Legislative Assembly for the ACT: 2002 Week 6 Hansard (16 May) . . Page.. 1774 ..
MR CORBELL (continuing):
The role of the Assembly is not to examine the merits of each individual scheme but rather to properly scrutinise the criteria under which such schemes will be assessed. I stress to members that it is not the role of the Assembly to be the approving body for each individual scheme. But it is the role of the Assembly to oversight the criteria under which such approvals are made by the responsible minister.
Ms Dundas is proposing that the Assembly be directly responsible for approving each and every scheme, by having a power of veto over whether or not those schemes should be approved. That is not an appropriate course of action. It would almost certainly result in uncertainty for each of those schemes and for consumers. For example, under the proposal Ms Dundas puts forward, a scheme could operate from the date of approval, but if it was subsequently disallowed by the Assembly, what would that mean for the scheme and for the consumers who had been protected under that scheme up until the point it was disallowed?
It is entirely appropriate for the Assembly to veto and have disallowance power over the criteria under which schemes are approved. It is not appropriate for the Assembly to have the power to approve or not approve each individual scheme. The government will not be supporting Ms Dundas' amendment.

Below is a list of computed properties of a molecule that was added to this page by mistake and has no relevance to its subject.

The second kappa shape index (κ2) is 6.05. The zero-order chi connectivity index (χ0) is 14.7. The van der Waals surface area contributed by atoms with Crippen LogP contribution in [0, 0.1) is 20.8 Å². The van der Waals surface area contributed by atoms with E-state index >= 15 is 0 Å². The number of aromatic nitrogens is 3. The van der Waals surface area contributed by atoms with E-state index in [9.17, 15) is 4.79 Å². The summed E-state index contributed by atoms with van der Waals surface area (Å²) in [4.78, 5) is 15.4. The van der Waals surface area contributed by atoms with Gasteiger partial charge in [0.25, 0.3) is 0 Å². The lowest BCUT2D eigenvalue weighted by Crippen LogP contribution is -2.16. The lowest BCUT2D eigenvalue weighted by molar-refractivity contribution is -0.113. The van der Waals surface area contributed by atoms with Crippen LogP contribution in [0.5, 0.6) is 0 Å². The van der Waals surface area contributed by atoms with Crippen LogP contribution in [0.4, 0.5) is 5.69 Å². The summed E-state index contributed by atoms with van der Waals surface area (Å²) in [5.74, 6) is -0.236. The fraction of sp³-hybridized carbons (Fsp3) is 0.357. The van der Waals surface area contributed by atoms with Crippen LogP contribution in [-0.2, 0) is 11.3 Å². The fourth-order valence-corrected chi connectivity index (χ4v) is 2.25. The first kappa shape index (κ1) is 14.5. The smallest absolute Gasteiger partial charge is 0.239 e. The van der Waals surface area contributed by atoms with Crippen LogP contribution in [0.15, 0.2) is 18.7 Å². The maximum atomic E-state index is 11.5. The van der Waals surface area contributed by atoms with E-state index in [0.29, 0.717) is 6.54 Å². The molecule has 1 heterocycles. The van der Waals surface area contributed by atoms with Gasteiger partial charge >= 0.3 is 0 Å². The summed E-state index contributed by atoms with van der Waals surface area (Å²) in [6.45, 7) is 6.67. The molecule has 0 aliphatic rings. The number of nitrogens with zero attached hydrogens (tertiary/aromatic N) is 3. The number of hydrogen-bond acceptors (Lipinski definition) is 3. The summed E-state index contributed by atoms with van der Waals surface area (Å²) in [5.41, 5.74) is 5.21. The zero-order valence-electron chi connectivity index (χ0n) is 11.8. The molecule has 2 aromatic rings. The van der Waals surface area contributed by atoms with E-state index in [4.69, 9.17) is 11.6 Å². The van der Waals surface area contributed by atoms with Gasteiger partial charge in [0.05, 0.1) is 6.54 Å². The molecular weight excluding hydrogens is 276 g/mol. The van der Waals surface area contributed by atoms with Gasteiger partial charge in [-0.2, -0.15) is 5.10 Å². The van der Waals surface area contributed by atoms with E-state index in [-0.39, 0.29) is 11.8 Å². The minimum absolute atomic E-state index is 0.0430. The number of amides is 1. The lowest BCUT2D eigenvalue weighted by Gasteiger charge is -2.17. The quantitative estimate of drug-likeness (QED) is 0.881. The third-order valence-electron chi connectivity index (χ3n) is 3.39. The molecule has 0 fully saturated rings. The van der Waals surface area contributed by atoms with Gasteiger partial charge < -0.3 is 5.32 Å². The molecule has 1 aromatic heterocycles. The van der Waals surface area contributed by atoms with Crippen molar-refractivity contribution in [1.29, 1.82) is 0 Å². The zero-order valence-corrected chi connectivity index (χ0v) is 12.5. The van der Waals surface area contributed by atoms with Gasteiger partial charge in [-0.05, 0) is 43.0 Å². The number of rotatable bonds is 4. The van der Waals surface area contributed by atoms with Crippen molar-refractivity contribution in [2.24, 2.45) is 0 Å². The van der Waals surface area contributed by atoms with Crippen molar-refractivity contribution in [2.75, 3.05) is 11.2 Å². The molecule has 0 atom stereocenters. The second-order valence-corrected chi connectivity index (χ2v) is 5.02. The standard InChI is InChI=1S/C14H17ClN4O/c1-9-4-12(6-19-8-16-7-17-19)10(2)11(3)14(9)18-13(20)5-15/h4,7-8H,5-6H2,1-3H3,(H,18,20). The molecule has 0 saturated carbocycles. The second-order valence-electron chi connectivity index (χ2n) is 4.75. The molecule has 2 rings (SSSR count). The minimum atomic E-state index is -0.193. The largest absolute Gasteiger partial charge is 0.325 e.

MRS DUNNE (6.46): Mr Speaker, the opposition will not be supporting Ms Dundas' amendment, for many of the reasons put forward by the minister. The process of the Assembly is to approve or not approve the structure. The responsibility of approving or not approving the individual fidelity scheme rests solely with the minister.
MS TUCKER (6.47): The Greens will not be supporting this amendment either. While we are regular supporters of the need for ministerial actions to be subject to Assembly disallowance, we think there are limits to how much the Assembly should intervene in the functions of the executive.
Generally, the disallowance power is used when the minister sets some form of policy-for example, regulations, instruments containing technical guidelines, management plans or Territory Plan variations. In this bill, the approval criteria for schemes and the prudential standards are disallowable instruments, and rightly so, as they are expressions of the policy of the government as to what is expected of fidelity schemes.
The approval of particular fidelity funds is, however, not an issue of policy but an issue of how the minister applies the provisions of the legislation and its subordinate instruments. This is really an executive decision and responsibility. Normally there are separate legal avenues of appeal by applicants in these situations.
I also note that under the Commonwealth Insurance Act the authorisation of insurers is notified in the Gazette but is not subject to disallowance. In line with my view that there should be a level playing field between fidelity funds and insurance companies, I think it would be unfair for fidelity funds to have the uncertainty of not knowing whether their approval will be disallowed when insurance companies are not subject to the same uncertainty.